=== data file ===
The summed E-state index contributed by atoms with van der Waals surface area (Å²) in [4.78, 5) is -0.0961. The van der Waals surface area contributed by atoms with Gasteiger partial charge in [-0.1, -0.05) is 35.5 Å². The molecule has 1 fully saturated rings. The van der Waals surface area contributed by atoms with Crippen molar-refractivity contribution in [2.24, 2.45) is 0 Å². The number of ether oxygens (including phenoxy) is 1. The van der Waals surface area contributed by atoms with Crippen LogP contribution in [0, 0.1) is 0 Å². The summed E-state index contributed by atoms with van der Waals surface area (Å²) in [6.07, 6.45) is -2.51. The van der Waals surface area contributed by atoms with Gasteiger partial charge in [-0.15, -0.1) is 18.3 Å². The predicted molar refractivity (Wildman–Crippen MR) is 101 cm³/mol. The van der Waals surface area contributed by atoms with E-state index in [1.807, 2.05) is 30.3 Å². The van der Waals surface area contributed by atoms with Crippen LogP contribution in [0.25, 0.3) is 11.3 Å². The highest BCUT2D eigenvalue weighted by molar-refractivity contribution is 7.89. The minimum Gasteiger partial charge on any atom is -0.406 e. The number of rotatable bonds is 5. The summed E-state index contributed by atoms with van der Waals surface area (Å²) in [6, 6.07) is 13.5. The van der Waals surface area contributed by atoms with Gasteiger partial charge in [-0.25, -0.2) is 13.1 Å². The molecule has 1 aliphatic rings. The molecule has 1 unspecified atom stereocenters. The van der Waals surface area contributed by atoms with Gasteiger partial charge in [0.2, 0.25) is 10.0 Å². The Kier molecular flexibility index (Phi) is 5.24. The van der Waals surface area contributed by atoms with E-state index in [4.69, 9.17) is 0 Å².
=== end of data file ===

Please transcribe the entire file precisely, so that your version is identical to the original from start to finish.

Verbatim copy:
The summed E-state index contributed by atoms with van der Waals surface area (Å²) in [4.78, 5) is -0.0961. The van der Waals surface area contributed by atoms with Gasteiger partial charge in [-0.1, -0.05) is 35.5 Å². The molecule has 1 fully saturated rings. The van der Waals surface area contributed by atoms with Crippen molar-refractivity contribution in [2.24, 2.45) is 0 Å². The number of ether oxygens (including phenoxy) is 1. The van der Waals surface area contributed by atoms with Crippen LogP contribution in [0, 0.1) is 0 Å². The summed E-state index contributed by atoms with van der Waals surface area (Å²) in [6.07, 6.45) is -2.51. The van der Waals surface area contributed by atoms with Gasteiger partial charge in [-0.15, -0.1) is 18.3 Å². The predicted molar refractivity (Wildman–Crippen MR) is 101 cm³/mol. The van der Waals surface area contributed by atoms with E-state index in [1.807, 2.05) is 30.3 Å². The van der Waals surface area contributed by atoms with Crippen LogP contribution in [0.25, 0.3) is 11.3 Å². The highest BCUT2D eigenvalue weighted by molar-refractivity contribution is 7.89. The minimum Gasteiger partial charge on any atom is -0.406 e. The number of rotatable bonds is 5. The summed E-state index contributed by atoms with van der Waals surface area (Å²) in [6, 6.07) is 13.5. The van der Waals surface area contributed by atoms with Gasteiger partial charge in [-0.25, -0.2) is 13.1 Å². The molecule has 1 aliphatic rings. The molecule has 1 unspecified atom stereocenters. The van der Waals surface area contributed by atoms with Gasteiger partial charge in [0.2, 0.25) is 10.0 Å². The Kier molecular flexibility index (Phi) is 5.24. The van der Waals surface area contributed by atoms with E-state index in [4.69, 9.17) is 0 Å².